This volume--the fifth in a series of histories of the International Monetary Fund--examines the 1990s, a tumultuous decade in which the IMF faced difficult challenges and took on new and expanded roles. Among these were assisting countries that had long operated under central planning to manage transitions toward market economies, helping countries in financial crisis after sudden loss of support from private financial markets, adapting surveillance to reflect the growing acceptance of international standards for economic and financial policies, helping low-income countries grow and begin to eradicate poverty while staying within its mandate as a monetary institution, and providing adequate financial assistance to members in an age of limited official resources. The IMF's successes and setbacks in facing these challenges provide valuable lessons for an uncertain future.
Note: Page numbers followed by f, n, or t refer to figures, footnotes, or tables, respectively.
The Cherokee are a nation of Native Americans, with a distinct language. During the Second World War (when Keynes made his reference), the U.S. Army employed Cherokee and other Native Americans as “code talkers” to convey secret information.
The one exception in this period was Oleh Havrylyshyn, who served as Alternate to the Executive Director from the Netherlands from 1993 to 1996. A native of Ukraine (when it was part of the Soviet Union), Havrylyshyn at that time was a citizen of Canada.
Readers seeking a more detailed introduction to the structure and governance of the Fund may wish to begin by reading Chapter 17. Appendix II of that chapter presents a complete list of constituencies and Executive Directors for the 1990s. For a more detailed guide to the operations of the Fund, see IMF, Treasurer’s Office (2001).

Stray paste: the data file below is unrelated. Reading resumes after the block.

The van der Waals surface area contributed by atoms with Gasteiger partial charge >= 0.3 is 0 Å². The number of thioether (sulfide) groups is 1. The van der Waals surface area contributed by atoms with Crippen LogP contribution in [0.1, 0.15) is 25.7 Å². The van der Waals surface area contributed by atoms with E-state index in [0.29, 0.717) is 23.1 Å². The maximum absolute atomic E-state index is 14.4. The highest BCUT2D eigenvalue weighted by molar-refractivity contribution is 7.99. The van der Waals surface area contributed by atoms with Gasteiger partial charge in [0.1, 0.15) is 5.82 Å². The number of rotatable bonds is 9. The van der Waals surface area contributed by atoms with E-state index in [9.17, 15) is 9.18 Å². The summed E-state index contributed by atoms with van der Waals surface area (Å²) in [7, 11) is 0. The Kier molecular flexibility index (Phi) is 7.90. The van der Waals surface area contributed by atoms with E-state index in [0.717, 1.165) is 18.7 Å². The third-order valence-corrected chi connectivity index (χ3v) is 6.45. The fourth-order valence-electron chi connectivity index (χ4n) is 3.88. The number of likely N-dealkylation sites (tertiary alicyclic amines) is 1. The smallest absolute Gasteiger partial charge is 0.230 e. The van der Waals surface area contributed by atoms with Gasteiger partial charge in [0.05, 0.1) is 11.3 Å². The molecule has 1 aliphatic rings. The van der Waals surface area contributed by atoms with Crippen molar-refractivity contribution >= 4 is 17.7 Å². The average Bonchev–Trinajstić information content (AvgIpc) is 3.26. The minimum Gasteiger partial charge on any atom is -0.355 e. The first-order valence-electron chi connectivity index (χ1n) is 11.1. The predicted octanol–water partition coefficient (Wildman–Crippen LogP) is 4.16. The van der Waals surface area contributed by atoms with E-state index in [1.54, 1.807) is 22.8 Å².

When a member country draws on its reserve tranche, which represents international reserve assets that the member has deposited with the Fund (and in effect still owns), the drawing is not a credit, and the member has no obligation to repay it.
With few exceptions, the exchange rate between dollars and SDRs is the monthly average rate at the time of the reported transaction or commitment. For example, the dollar value of a stand-by arrangement is converted from the SDR value at the exchange rate prevailing at the time of the commitment, not at the exchange rate that prevailed afterward during the life of the arrangement. In the 1990s, the monthly average dollar value of the SDR ranged from a low of $1.30 in April 1990 to a high of $1.58 in April 1995. Its average value was $1.40.
For specific and current information on access to the archives, see http://www.imf.org/external/np/arc/eng/archive.htm or search for “archives” on http://www.imf.org. Footnotes in this book cite Executive Board documents using standard IMF notation: TT/yy/nn, where TT is the type of document, yy is the year of issue, and nn is the number within that year’s series of such documents. For a list of document types cited in this History, see section C of the Abbreviations. Citations to internal memorandums and other unnumbered documents include the location of the document in the archives.